By Scott Lanman
The collapse in commercial real estate is preventing Federal Reserve Chairman Ben S. Bernanke from declaring the economy and financial markets are healed.
Property values have fallen 35 percent since October 2007, according to Moody’s Investors Service. That’s making it tough for owners to refinance almost $165 billion of mortgages for skyscrapers, shopping malls and hotels this year, pressuring companies such as Maguire Properties Inc., the largest office landlord in downtown Los Angeles, to put buildings up for sale.
The industry is likely to be high on the agenda when Bernanke and his colleagues sit down in Washington tomorrow for the Federal Open Market Committee meeting on monetary policy. Lawmakers including Barney Frank and Carolyn Maloney are pushing the central bank to extend an aid program designed to restore the flow of credit.
If nonresidential real estate remains in the doldrums, the Fed may be forced to leave emergency-lending programs in place and keep its benchmark interest rate close to zero for longer than some investors expect, given positive signs elsewhere in the economy.
Commercial property is “certainly going to be a significant drag” on growth, said Dean Maki, a former Fed researcher who is now chief U.S. economist in New York at Barclays Capital Inc., the investment-banking division of London-based Barclays Plc. “The bigger risk from it would be if it causes unexpected losses to financial firms that lead to another financial crisis.”
The Fed is “paying very close attention,” Bernanke, 55, told the Senate Banking Committee on July 22, the second of two days of semiannual monetary-policy testimony before the House and Senate. “As the recession’s gotten worse in the last six months or so, we’re seeing increased vacancy, declining rents, falling prices, and so, more pressure on commercial real estate.”
The pressure may be easing in other areas of the economy. Gross domestic product shrank at a better-than-forecast 1 percent annual pace in the second quarter after a 6.4 percent drop the prior three months, and residential housing starts rose unexpectedly by 3.6 percent in June as construction of single- family dwellings jumped by the most since 2004, according to data from the Commerce Department.
Employers cut fewer workers than anticipated last month as the jobless rate fell to 9.4 percent from 9.5 percent in June — the first decline since April 2008, based on Labor Department figures.
Amid such glimmers of improvement, commercial real estate is a “particular danger zone,” said Janet Yellen, president of the Federal Reserve Bank of San Francisco, in a July 28 speech in Coeur d’Alene, Idaho. The market may be “under stress for some considerable period of time,” William Dudley, chief of the New York Fed bank, said the following day in New York.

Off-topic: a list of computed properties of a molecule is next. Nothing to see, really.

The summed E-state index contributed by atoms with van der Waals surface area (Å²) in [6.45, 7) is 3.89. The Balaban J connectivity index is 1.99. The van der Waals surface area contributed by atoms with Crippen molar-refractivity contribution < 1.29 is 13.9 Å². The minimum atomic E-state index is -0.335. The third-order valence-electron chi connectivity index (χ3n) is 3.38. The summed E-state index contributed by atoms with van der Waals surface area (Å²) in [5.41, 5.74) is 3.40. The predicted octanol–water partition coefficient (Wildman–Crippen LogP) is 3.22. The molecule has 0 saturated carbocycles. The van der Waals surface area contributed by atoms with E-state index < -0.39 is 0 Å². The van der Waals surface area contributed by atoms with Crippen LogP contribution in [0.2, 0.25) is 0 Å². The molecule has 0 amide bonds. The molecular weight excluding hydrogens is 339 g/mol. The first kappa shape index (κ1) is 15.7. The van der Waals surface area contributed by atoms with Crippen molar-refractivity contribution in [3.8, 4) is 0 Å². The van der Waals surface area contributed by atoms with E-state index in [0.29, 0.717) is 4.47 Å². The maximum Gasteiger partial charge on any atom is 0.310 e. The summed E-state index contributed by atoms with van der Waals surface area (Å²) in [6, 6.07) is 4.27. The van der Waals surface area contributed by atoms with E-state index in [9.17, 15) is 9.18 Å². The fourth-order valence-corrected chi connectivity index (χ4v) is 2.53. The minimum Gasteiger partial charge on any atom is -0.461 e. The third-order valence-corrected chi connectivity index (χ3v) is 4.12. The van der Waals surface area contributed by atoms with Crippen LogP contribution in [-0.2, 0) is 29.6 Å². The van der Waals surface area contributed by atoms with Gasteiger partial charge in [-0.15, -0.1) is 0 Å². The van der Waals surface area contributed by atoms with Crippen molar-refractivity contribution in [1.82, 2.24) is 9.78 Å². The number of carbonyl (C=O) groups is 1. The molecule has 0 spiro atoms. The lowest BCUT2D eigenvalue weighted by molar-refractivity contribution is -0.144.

Nonresidential construction may decline as much as 9 percent this year and another 5 percent in 2010, predicts Kenneth Simonson, chief economist at Associated General Contractors of America, an Arlington, Virginia, trade group whose members include Essen, Germany-based Hochtief AG’s Turner Construction Co. in New York, one of the largest U.S. builders. In the second quarter, it accounted for 3.6 percent, or $509 billion, of U.S. gross domestic product on an annual basis, down from 4.3 percent in the final three months of 2008.
A dozen lawmakers questioned Bernanke on the topic during his July testimony. Some asked about extending the Term Asset- Backed Securities Loan Facility, the emergency program the Fed began in March to restart the market for securities backed by auto, credit-card and education loans. The central bank expanded the facility in June to cover as much as $100 billion in loans to support commercial mortgage-backed securities.
Forty-one House members — including Frank, 69, a Massachusetts Democrat who chairs the Financial Services Committee, and Maloney, 61, a New York Democrat who heads the Joint Economic Committee — signed a July 31 letter seeking a one-year extension through December 2010 and asking for a decision by mid-August.
Fed policy makers will prolong the program if they judge financial markets are still “some distance from normal operation,” Bernanke said during his July 22 testimony. “We will certainly be monitoring the situation.”
The Fed likely will change the end date — just not right away, said former central-bank Governor Lyle Gramley.
“They’re probably going to want to wait a while to see how markets develop,” said Gramley, 82, now senior economic adviser with Soleil Securities Corp., a New York-based investment- research firm.
A six-month continuance is more likely than the one year industry officials want, said former Fed Governor Laurence Meyer, Washington-based vice chairman with consultant Macroeconomic Advisers LLC of St. Louis.